Be sure you have arranged transportation to and from your oral surgery appointment. You should not attempt to drive following your oral surgery because anesthesia can impair your driving abilities. You will be required to fast prior to your surgery, the number of hours may vary depending on your procedure. You should follow your surgeon’s directions. If you are diabetic or on any medication, be sure to address what you should do with your surgeon.

Stick to Soft Foods

Following oral surgery, you will need to eat soft food to avoid problems with your surgical site. Soups and yogurt are great options because they can be rich sources of vitamins and are soft. Immediately after surgery, you should make sure your food and drinks are not hot. The anesthetic can mask pain for a while after, so you may not be able to tell if you are burning your mouth.

Alcohol and drinking with a straw should be avoided for at least 24 hours, depending on your surgery. Crunchy and hard foods, like pretzels and popcorn, may also need to be avoided for 6 to 8 weeks, depending on the kind of oral surgery you had. No smoking while you are recovering because the suction of inhaling can cause damage and bleeding. It will be important to follow the recovery instructions provided by your oral surgeon, to ensure the best recovery possible.


Following oral surgery, you may experience swelling. Using an ice pack for up to 15 minutes, followed by at least 15 minutes of rest can help minimize and reduce such swelling. Some ice packs should not be used directly on your skin, so be sure to avoid direct contact if needed. Rinsing with salt water can help speed your recovery, depending on the type of oral surgery. You may be directed to rinse your mouth with salt water 3 or more times a day and following meals to help your healing. Again, be sure to follow the aftercare instructions provided by your oral surgeon.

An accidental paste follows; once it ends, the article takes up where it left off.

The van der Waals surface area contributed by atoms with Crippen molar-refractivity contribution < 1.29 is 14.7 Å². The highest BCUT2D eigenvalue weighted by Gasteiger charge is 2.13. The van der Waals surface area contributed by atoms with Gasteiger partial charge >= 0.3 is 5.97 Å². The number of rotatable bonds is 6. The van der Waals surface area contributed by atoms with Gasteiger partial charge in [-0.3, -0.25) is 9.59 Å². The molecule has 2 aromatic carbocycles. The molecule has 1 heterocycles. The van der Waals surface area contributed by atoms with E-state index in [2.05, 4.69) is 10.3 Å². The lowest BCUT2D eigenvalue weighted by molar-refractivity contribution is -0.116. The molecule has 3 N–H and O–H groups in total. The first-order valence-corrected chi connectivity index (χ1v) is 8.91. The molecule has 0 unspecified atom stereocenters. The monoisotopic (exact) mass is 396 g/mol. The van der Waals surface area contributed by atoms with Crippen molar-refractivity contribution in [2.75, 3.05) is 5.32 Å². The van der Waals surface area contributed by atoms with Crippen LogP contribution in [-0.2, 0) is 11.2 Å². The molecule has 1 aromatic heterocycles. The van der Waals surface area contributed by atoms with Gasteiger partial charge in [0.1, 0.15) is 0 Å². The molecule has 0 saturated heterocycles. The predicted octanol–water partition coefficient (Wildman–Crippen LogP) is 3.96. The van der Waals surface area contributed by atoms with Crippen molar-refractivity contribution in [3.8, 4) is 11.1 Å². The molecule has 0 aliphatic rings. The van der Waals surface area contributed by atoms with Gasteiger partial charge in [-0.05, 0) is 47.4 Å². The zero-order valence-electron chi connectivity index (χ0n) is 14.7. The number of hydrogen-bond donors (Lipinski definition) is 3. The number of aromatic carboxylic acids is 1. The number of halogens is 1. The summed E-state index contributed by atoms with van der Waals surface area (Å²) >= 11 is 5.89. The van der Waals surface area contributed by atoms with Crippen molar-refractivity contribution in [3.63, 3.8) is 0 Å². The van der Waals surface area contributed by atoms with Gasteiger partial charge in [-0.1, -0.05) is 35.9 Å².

Healing Time

Swelling and discomfort are generally greatly reduced after the first 48 hours. This will be the time you should spend mostly in bed. Strenuous activity and heavy lifting should be avoided. After the initial 48 hours, the longer portion of your healing will differ depending on the type of oral surgery.

For oral surgery and what to expect, common procedures such as wisdom tooth extractions are generally healed in one or two weeks. On the other hand, some jaw surgeries may heal in a month or more. The healing is dependent on the kind of surgery involved. The more invasive the surgery, the longer the healing time will be. Your oral surgeon is best able to determine the correct healing schedule to expect.

Speed Your Recovery